Museums + Historic Sites Alice G. Milne House and Memorial Park 102 N. Harris St. breckheritage.com Barney Ford House Museum 111 E. Washington Ave. breckheritage.com Breckenridge Sawmill Museum Boreas Pass Rd. breckheritage.com William H. Briggle House 104 N. Harris St. breckheritage.com Country Boy Mine 542 French Gulch Rd. countryboymine.com Edwin Carter Museum 111 N. Ridge St. breckheritage.com High Line Railroad Park 189 Boreas Pass Rd. breckheritage.com Lomax Gulch 301 Ski Hill Rd. breckheritage.com Mountain Top Children’s Museum 605 S. Park Ave. mtntopmuseum.org Prospector Park 112 N. Main St. townofbreckenridge.com Red White and Blue Fire Museum 308 N. Main St. breckheritage.com Summit Ski Exhibit 308-B S. Main St. breckheritage.com


Boutiques + Specialty

Architecture

Breckenridge Photographics 500 S. Main St. breckphoto.com

Allen Guerra Architecture 1915 Airport Rd. allen-guerra.com

The Glass Art Company 411 S. Main St. #16 theglassartcompany.com

Arapahoe Architects 322-C N. Main St. arapahoearchitects.com

Global Candle Gallery 326 S. Main St. globalcandlegallery.com

bhh Partners 160 E. Adams Ave. bhhpartners.com

JK Studio 100 S. Main St., 2nd floor jkstudiollc.com

Equinox Architecture, LLC 520 S. Main St. equinoxarchitecture.com

Magical Scraps 310 S. Main St. magicalscraps.com

J.L. Sutterley Architect 500 S. Ridge St. jlsutterlyarchitect.com

Marigolds Farmhouse Funk + Junk 215 S. Main St. marigoldsfarmhousefunkandjunk.com

Matthew Stais Architects 108 N. Ridge St. staisarchitects.com

Ole Man Berkins 326 S. Main St. olemanberkins.com Portiera Designs 326 S. Main St. portieradesigns.com Ready Paint Fire 323 N. Main St. readypaintfireco.com Ruby Jane 232 S. Main St. valleygirlboutique.com Wandering Daisy 326 S. Main St. Young Colors 226 S. Main St., Unit 1 youngcolors.com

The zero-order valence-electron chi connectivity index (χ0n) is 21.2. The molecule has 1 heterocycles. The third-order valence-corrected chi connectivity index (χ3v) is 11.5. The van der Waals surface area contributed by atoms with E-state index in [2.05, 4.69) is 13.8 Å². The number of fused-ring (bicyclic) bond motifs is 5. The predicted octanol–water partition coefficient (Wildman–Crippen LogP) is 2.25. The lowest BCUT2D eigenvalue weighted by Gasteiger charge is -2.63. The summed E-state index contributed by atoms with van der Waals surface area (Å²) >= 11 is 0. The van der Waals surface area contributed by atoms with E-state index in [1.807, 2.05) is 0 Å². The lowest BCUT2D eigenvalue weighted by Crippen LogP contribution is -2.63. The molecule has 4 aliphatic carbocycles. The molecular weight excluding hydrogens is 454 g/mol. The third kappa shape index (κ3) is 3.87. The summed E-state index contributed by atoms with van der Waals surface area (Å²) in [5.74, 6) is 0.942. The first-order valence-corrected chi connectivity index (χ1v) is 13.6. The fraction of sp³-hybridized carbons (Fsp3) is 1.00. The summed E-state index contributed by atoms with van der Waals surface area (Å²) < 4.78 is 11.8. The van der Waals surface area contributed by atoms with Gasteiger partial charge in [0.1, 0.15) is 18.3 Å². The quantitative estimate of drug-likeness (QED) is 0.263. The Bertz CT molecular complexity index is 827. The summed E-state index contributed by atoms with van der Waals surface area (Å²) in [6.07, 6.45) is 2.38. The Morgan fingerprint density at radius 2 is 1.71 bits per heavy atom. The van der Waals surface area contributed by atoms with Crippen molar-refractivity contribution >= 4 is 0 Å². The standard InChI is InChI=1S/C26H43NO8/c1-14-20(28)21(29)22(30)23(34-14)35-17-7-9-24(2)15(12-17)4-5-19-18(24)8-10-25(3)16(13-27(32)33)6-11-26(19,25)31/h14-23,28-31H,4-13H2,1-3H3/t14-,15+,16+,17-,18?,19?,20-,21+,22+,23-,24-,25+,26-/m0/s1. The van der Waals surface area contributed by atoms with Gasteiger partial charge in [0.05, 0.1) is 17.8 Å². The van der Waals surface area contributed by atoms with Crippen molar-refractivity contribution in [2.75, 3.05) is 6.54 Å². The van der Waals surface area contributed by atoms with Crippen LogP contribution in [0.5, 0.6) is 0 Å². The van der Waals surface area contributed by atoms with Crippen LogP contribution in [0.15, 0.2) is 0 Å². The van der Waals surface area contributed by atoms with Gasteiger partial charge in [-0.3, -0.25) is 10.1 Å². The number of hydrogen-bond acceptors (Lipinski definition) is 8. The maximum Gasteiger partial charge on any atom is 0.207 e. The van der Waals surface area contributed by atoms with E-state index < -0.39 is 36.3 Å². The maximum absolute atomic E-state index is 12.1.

Breweries + Craft Beverages Après Handcrafted Libations 130 S. Main St. apreslibations.com Breckenridge Brewery 600 S. Main St. breckbrewpub.com Breckenridge Distillery 1925 Airport Rd. breckenridgedistillery.com Broken Compass Brewing 68 Continental Ct. brokencompassbrewing.com

Cafes + Coffee Houses Amazing Grace 213 Lincoln Ave. amazinggracebreck.com

Michael F. Gallagher Architect michaelgallagher.com

Cabin Coffee Company 222 S. Main St. cabincoffeecompany.com

Neely Architecture 1705 Airport Rd. neelyarchitecture.com

Clint’s Bakery & Coffee House 131 S. Main St. clintsbakery.com

Healing Arts

Cuppa Joe 118 S. Ridge St.

Alpine Spa and Salon 500 S. Main St., 3rd floor alpinespaandsalon.com Ambika Healing 435 N. Park Ave. ambika.massagetherapy.com

Mug Shot Café 435 N. Park Ave. Starbucks 225 S. Main St. starbucks.com

Blue Sage Spa 224 S. Main St. bluesagespa.com Breckenridge Bliss Massage Therapy 325 S. Main St. breckenridgeblissmassage.com Meta Yoga Studios 118 S. Ridge St. metayogastudios.com

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MOTH Poetic Circus performs at the 2014 opening of the Breckenridge Arts District—a campus of studios, galleries and performance spaces that was recently designated a Certified District in the Colorado Creative Industries Creative District Program. The campus celebrates its second anniversary this fall with a robust schedule of classes, open studios and special events.